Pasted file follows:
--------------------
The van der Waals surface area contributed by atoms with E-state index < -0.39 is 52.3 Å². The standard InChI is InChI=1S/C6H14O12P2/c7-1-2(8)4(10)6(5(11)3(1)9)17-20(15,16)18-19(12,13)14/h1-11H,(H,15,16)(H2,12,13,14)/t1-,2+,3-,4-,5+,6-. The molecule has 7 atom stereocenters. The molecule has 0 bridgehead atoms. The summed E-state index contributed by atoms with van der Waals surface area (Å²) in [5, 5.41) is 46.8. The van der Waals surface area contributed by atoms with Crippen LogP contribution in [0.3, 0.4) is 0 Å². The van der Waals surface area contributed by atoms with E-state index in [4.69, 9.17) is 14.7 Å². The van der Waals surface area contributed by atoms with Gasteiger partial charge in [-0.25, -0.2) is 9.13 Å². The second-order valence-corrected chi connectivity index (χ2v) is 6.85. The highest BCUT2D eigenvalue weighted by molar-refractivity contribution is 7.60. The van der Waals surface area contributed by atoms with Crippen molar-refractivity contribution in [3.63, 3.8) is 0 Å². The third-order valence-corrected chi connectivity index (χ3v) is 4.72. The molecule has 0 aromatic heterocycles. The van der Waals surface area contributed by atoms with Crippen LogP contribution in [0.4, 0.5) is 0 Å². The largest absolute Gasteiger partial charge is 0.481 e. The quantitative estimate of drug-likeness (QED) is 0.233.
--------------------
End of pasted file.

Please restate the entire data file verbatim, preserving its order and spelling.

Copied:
The van der Waals surface area contributed by atoms with E-state index < -0.39 is 52.3 Å². The standard InChI is InChI=1S/C6H14O12P2/c7-1-2(8)4(10)6(5(11)3(1)9)17-20(15,16)18-19(12,13)14/h1-11H,(H,15,16)(H2,12,13,14)/t1-,2+,3-,4-,5+,6-. The molecule has 7 atom stereocenters. The molecule has 0 bridgehead atoms. The summed E-state index contributed by atoms with van der Waals surface area (Å²) in [5, 5.41) is 46.8. The van der Waals surface area contributed by atoms with Crippen LogP contribution in [0.3, 0.4) is 0 Å². The van der Waals surface area contributed by atoms with E-state index in [4.69, 9.17) is 14.7 Å². The van der Waals surface area contributed by atoms with Gasteiger partial charge in [-0.25, -0.2) is 9.13 Å². The second-order valence-corrected chi connectivity index (χ2v) is 6.85. The highest BCUT2D eigenvalue weighted by molar-refractivity contribution is 7.60. The van der Waals surface area contributed by atoms with Crippen molar-refractivity contribution in [3.63, 3.8) is 0 Å². The third-order valence-corrected chi connectivity index (χ3v) is 4.72. The molecule has 0 aromatic heterocycles. The van der Waals surface area contributed by atoms with Crippen LogP contribution in [0.4, 0.5) is 0 Å². The largest absolute Gasteiger partial charge is 0.481 e. The quantitative estimate of drug-likeness (QED) is 0.233.